Engaging White Men in Diversity, Equity and Inclusion Efforts: What Works for Organizations?

  1. Make DEI everyone’s issue. Frame DEI efforts to also include the interests of white men.
  2. Strengthen senior leader participation and ownership. White men are generally influenced and impacted by the status and rank of other white men. Develop leaders so they are more than sponsors of other people’s efforts. Help them to own the issue personally while reaching out to support and challenge the prevailing mindsets of other white male leaders. 
  3. Provide repeated opportunities for practice. Engaging white men is a long-term, multi-faceted effort. It is not a “one-off program” to be implemented. The practice must allow for mistakes. They are a part of everyone’s learning process.
  4. Help leadership to act from a place of shared responsibility, not guilt. White men must be seen initiating, participating in, and leading DEI efforts out of their mutual self-interest. They and others constantly cultivate and support the visible participation of a critical mass of white males. White men need to see themselves as part of the solution–not part of the problem or feeling blamed for everything.
  5. Help them to adopt a journey mindset. Drive the effort through a compelling, clear rationale that emphasizes a stewardship approach to inclusion rather than a finite destination or seemingly simple solution. While specific actions and solutions are definitively needed, frame the effort as one that will be forever ongoing, much like your mindset on workplace safety.
  6. Consistently link leadership engagement to leadership development. Engaging white male leadership is first and foremost a developmental process. It makes white men more effective leaders with greater emotional intelligence. Your effort should focus on developing the skills and behaviors for leaders to be effective DE&I champions linked to the business success.

Specific Leadership Actions to Take

  1. Talk often about how your diversity effort is also about white men. Talk easily and effortlessly in public about the role white men must take in co-creating a more inclusive work environment. Genuinely invite white men back into the conversation. Challenge others to examine their assumptions about white men that affect potential partnerships.
  2. Expand and leverage your circle of support. Expand this group so they no longer are entirely dependent on you to lead or tell them what is next. Expect them to become your full partner as well as full partners to one another. Help them develop and grow the confidence to use their intellect and emotional intelligence to possess the tenacity to stay the course.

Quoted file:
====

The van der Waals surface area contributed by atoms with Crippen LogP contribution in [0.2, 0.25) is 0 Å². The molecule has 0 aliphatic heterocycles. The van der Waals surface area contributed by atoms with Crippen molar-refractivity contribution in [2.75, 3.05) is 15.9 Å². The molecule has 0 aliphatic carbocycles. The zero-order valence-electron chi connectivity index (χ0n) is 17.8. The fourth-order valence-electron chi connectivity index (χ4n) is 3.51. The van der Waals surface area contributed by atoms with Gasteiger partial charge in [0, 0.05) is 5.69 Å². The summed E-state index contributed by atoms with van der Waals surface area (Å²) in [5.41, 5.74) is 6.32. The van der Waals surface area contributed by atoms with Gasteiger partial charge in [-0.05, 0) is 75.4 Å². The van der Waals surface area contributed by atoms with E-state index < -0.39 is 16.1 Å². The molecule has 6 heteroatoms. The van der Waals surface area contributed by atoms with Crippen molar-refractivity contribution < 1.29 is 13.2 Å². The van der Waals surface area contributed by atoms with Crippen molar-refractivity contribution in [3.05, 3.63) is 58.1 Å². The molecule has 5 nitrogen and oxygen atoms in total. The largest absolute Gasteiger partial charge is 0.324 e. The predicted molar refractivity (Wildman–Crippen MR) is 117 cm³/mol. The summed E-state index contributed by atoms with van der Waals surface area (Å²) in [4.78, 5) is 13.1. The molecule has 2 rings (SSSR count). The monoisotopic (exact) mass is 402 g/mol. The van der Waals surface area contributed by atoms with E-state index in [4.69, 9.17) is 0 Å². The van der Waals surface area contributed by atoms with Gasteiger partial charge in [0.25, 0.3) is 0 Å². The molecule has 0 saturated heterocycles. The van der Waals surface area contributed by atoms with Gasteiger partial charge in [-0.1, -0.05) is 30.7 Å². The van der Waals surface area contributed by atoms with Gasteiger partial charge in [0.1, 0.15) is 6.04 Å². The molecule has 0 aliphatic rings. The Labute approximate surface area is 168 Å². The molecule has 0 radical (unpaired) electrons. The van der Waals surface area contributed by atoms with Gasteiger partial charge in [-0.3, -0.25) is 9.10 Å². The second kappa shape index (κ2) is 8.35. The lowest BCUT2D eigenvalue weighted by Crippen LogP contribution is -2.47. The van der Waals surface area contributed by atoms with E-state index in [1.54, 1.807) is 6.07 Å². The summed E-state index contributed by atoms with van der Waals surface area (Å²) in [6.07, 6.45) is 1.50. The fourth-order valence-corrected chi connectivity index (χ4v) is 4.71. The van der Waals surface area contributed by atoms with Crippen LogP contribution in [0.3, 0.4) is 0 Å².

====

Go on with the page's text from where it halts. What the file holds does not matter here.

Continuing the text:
3. Look for and embrace the inherent complexity of DEI efforts. View things from an and/both lens rather than sorting it as either/or, yes/no, right/wrong. Learn to become more comfortable being uncomfortable. 
  4. Help and support white male leaders to learn more often with and from other white men, rather than from only women and ethnic minorities. 
  5. Continuously over-communicate the intent of your actions and efforts. Recognize that often a person’s intent will not match the impact on others. Learn to expect and then mitigate the disconnect between these intent and impact.
  6. Embrace emerging resistance in yourself or others. Noticing resistance helps one see reactions between people and ideas. Our reaction to others helps us better notice our own beliefs and values, which can be helpful in building stronger partnerships.

Engaging White Men in Diversity, Equity and Inclusion Efforts: What Doesn’t Work for Organizations

  1. Exclusively focusing your DE&I efforts on just “outsiders” or a focus to fix white men or other “insiders”. 
  2. Teaching outsiders to act like insiders (i.e. focusing just on outsider to insider mentoring instead of sponsorship).  
  3. Equating inclusion with representation (and/or not distinguishing between the two). Greater inclusion happens from simply adding greater numbers of outsiders.  
  4. Over-relying on metrics as the primary means to an end, rather than just as one tool to assess progress. Obsession with numerics (having to measure progress only through representation) will likely lead to future problems with morale and engagement.
  5. Using mandatory, large-scale trainings as the “one-time” fix.
  6. Bypassing or downplaying the importance of senior leadership buy-in. Relegating the responsibility and ownership of DEI to solely one organization or group, such as HR or a diversity council, rather than the business units and business leaders. 

Specific Leadership Actions to Avoid

  1. DON’T try to do it alone and/or with little support. 
  2. DON’T make it a simple either/or choice between caution or courage. Too much of one at the expense of the other will not lead you to the desired results. 
  3. DON’T tell people the partial truth, no matter how well-intended. Don’t promise change when you know it can’t happen. 
  4. DON’T fake it. Others see through insincere and “scripted” messaging. When mistakes happen (and they will) use them to learn and move the effort forward as opposed to embarrassing, shaming or attacking the mistake maker.
  5. DON’T ignore your own, or another’s, discomfort and/or confusion with issues of DE&I. 
  6. DON’T be reluctant to initiate and/or engage in difficult conversations. Through the often-difficult conversations comes strengthened partnerships and new insights.